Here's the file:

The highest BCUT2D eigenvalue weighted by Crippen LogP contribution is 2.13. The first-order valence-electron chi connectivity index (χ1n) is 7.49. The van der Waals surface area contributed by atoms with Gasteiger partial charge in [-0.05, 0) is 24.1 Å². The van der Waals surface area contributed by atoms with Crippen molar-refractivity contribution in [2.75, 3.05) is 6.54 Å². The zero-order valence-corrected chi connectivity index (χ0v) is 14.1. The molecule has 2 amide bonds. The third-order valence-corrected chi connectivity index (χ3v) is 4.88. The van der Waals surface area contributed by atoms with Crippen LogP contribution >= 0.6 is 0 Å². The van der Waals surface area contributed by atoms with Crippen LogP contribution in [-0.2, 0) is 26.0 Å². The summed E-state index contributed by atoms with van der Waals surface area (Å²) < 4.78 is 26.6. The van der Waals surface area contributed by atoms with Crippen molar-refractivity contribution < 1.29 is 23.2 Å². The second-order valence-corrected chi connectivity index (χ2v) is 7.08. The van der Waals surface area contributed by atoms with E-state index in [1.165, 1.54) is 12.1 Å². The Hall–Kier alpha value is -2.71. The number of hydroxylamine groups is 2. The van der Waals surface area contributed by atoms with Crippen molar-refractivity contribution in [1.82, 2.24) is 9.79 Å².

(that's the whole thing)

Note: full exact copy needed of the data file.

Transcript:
The highest BCUT2D eigenvalue weighted by Crippen LogP contribution is 2.13. The first-order valence-electron chi connectivity index (χ1n) is 7.49. The van der Waals surface area contributed by atoms with Gasteiger partial charge in [-0.05, 0) is 24.1 Å². The van der Waals surface area contributed by atoms with Crippen molar-refractivity contribution in [2.75, 3.05) is 6.54 Å². The zero-order valence-corrected chi connectivity index (χ0v) is 14.1. The molecule has 2 amide bonds. The third-order valence-corrected chi connectivity index (χ3v) is 4.88. The van der Waals surface area contributed by atoms with Crippen LogP contribution >= 0.6 is 0 Å². The van der Waals surface area contributed by atoms with Crippen LogP contribution in [-0.2, 0) is 26.0 Å². The summed E-state index contributed by atoms with van der Waals surface area (Å²) < 4.78 is 26.6. The van der Waals surface area contributed by atoms with Crippen molar-refractivity contribution < 1.29 is 23.2 Å². The second-order valence-corrected chi connectivity index (χ2v) is 7.08. The van der Waals surface area contributed by atoms with E-state index in [1.165, 1.54) is 12.1 Å². The Hall–Kier alpha value is -2.71. The number of hydroxylamine groups is 2. The van der Waals surface area contributed by atoms with Crippen molar-refractivity contribution in [1.82, 2.24) is 9.79 Å².